Creating Your Own Minecraft Java Edition Server on CentOS

1 hour
  • 5 Learning Objectives

About this Hands-on Lab

Have you ever wanted to play Minecraft with your friends, or maybe your kids, but didn’t want to have to spend money to rent expensive Minecraft servers? Have you ever then thought about creating your own Minecraft server, but got intimidated by the technical steps required to do so? In this hands-on lab, you will be provided with a CentOS 7 Linux server on which you will create your very own Minecraft Java Edition server! This lab will provide clarity not just on how to create a Minecraft server, but also on some Linux fundamentals.

Learning Objectives

Successfully complete this lab by achieving the following learning objectives:

Prepare the Server with a Java 11 JRE and a Minecraft User Account
  1. Locate and install a Java 11 JRE.
  2. Create a minecraft user account and group.
Download and Deploy the Minecraft Server JAR
  1. Create the minecraft installation directory.
  2. Change the user and group ownership of the installation directory to minecraft.
  3. Download the latest Minecraft server JAR to the installation directory.
  4. As the minecraft user, execute the server.jar to create the rest of the server files.
  5. Accept the Minecraft server EULA.
Whitelist and Grant Operator Status to Your Minecraft User Account on the Minecraft Server
  1. Enable the Minecraft server whitelist.
  2. Start Minecraft in the foreground.
  3. Grant your Minecraft account operator status (use Quartermyle if you do not have a Minecraft user account).
  4. Whitelist your Minecraft account (use Quartermyle if you do not have a Minecraft user account).
  5. Stop the Minecraft server.
Create a systemd Service for Your Minecraft Server and Enable On-Boot Startup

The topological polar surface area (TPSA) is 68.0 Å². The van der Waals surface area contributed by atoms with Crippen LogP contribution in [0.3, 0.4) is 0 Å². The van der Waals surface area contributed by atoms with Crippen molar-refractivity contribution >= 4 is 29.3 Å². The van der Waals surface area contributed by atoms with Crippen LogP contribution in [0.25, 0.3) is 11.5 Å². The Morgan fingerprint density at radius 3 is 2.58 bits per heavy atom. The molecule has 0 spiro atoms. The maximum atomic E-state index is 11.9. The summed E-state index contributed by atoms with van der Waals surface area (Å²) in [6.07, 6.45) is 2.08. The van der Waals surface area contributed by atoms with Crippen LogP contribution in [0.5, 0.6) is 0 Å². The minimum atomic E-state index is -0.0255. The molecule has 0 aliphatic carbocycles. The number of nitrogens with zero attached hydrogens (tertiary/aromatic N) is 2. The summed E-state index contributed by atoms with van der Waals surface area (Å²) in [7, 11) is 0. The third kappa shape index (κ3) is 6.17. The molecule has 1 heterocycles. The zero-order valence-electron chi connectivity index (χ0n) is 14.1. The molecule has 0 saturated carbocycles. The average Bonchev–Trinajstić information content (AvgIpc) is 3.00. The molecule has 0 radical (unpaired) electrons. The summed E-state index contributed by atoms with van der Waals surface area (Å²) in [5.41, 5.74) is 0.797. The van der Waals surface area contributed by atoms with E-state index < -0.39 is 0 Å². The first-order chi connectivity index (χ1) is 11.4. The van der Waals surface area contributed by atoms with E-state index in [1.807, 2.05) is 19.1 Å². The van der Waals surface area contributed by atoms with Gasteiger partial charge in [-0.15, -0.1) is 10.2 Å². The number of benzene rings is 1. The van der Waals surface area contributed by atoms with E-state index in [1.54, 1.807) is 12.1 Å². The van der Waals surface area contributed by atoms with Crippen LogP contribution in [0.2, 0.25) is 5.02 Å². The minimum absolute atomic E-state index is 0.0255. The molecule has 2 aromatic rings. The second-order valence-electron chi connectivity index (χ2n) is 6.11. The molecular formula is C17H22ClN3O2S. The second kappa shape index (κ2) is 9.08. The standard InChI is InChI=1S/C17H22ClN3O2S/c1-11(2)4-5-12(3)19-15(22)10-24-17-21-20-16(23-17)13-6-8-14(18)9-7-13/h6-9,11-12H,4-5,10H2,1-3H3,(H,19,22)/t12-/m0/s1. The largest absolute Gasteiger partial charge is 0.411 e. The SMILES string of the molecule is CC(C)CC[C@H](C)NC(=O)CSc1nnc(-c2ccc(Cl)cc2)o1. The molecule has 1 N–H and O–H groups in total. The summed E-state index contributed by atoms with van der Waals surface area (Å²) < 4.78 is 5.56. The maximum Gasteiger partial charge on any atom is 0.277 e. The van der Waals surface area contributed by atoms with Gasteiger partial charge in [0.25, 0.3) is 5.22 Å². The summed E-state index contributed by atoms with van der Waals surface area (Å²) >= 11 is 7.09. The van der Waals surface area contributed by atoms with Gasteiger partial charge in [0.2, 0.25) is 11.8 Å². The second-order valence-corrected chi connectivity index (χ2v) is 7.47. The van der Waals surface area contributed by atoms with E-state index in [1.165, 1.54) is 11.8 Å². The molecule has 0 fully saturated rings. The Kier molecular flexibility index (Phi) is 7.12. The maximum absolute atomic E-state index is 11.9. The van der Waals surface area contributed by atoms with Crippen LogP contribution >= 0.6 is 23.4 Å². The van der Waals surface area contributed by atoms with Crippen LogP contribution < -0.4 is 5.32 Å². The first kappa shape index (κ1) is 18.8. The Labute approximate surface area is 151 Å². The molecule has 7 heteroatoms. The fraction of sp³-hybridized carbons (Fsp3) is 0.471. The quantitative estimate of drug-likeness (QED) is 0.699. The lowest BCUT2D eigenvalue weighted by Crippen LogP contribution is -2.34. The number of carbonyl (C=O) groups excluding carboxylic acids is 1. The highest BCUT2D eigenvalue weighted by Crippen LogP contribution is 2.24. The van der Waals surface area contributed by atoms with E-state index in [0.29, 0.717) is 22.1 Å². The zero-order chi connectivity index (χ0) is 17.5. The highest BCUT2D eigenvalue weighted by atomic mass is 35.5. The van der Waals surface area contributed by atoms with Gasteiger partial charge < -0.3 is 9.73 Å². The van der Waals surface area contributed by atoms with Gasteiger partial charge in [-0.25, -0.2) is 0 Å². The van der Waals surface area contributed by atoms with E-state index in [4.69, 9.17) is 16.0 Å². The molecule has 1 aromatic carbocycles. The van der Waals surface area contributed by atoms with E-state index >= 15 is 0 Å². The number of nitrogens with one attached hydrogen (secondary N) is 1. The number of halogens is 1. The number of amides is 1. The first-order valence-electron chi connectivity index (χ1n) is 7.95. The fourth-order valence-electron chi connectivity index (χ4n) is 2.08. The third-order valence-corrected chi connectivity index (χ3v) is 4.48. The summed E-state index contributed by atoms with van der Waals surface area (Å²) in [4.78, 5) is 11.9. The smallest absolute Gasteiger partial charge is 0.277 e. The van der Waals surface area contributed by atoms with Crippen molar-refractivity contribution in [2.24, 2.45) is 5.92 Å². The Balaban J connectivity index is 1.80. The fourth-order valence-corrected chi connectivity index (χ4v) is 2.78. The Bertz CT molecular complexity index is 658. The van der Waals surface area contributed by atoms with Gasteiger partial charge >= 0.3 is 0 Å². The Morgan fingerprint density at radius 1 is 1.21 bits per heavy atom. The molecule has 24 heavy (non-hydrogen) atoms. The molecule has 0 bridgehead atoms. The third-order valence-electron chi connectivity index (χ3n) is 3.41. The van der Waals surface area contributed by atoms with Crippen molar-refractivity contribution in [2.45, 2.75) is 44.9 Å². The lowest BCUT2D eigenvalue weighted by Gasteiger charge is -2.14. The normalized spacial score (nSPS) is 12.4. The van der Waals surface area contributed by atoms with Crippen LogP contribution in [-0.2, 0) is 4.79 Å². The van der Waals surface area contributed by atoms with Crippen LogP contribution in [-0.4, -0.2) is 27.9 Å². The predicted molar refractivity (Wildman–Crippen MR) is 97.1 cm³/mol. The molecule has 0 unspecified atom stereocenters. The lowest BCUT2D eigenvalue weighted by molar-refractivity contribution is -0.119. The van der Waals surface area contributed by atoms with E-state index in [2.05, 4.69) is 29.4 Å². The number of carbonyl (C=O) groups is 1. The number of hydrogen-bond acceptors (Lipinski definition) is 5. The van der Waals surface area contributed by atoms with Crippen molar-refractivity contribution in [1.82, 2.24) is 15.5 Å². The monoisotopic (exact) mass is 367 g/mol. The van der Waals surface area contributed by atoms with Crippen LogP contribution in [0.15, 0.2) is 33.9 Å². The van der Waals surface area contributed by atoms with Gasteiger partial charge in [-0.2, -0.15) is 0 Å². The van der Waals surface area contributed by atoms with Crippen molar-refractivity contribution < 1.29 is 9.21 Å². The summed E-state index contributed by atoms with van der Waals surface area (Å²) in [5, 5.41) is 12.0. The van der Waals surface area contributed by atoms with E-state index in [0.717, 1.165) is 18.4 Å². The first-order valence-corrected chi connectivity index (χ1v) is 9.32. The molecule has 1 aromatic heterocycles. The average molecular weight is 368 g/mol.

1. Create the systemd minecraft service file.
  2. Enable the Minecraft server to start on system boot.
  3. Start your Minecraft server using systemctl.
(Optional) Join Your Minecraft Server Using the Minecraft Game Client
  1. Start your Minecraft game client with the same version of Minecraft as your server.
  2. In the "Multiplayer" menu, add a new server using the public IP address of your lab server.
  3. Join your Minecraft server.

Additional Resources

You and a few of your friends want to play Minecraft together, but don't want to spend a bunch of money to rent a Minecraft server. To solve this problem, you are going to create your very own Minecraft server on Linux!

For this, you have been provided with a CentOS 7 Linux server on which you will need to install a Java 11 JRE and deploy the latest Minecraft server JAR file to /opt/minecraft as the minecraft user. Once you have your Minecraft server deployed, you will want to grant your Minecraft account operator status and enable the server whitelist (don't forget to whitelist your account!) to ensure that only white-listed user accounts can join your server. If you do not have a Minecraft account, then you may use the Quartermyle account when granting permissions and whitelisting.

Finally, you will need to create a systemd service for your Minecraft server so that the Linux operating system can properly manage your Minecraft server instance. The minecraft service should run as the minecraft user from the /opt/minecraft directory with 2 gigabytes of allocated memory, automatically restart on failure, and automatically start when the system boots.

Once you have created your Minecraft server, you may optionally open up the Minecraft game client on your local machine and use it to join your Minecraft server. If you do not have a purchased and installed copy of the Minecraft game client, then you may skip this step.

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What are Hands-on Labs

Hands-on Labs are real environments created by industry experts to help you learn. These environments help you gain knowledge and experience, practice without compromising your system, test without risk, destroy without fear, and let you learn from your mistakes. Hands-on Labs: practice your skills before delivering in the real world.

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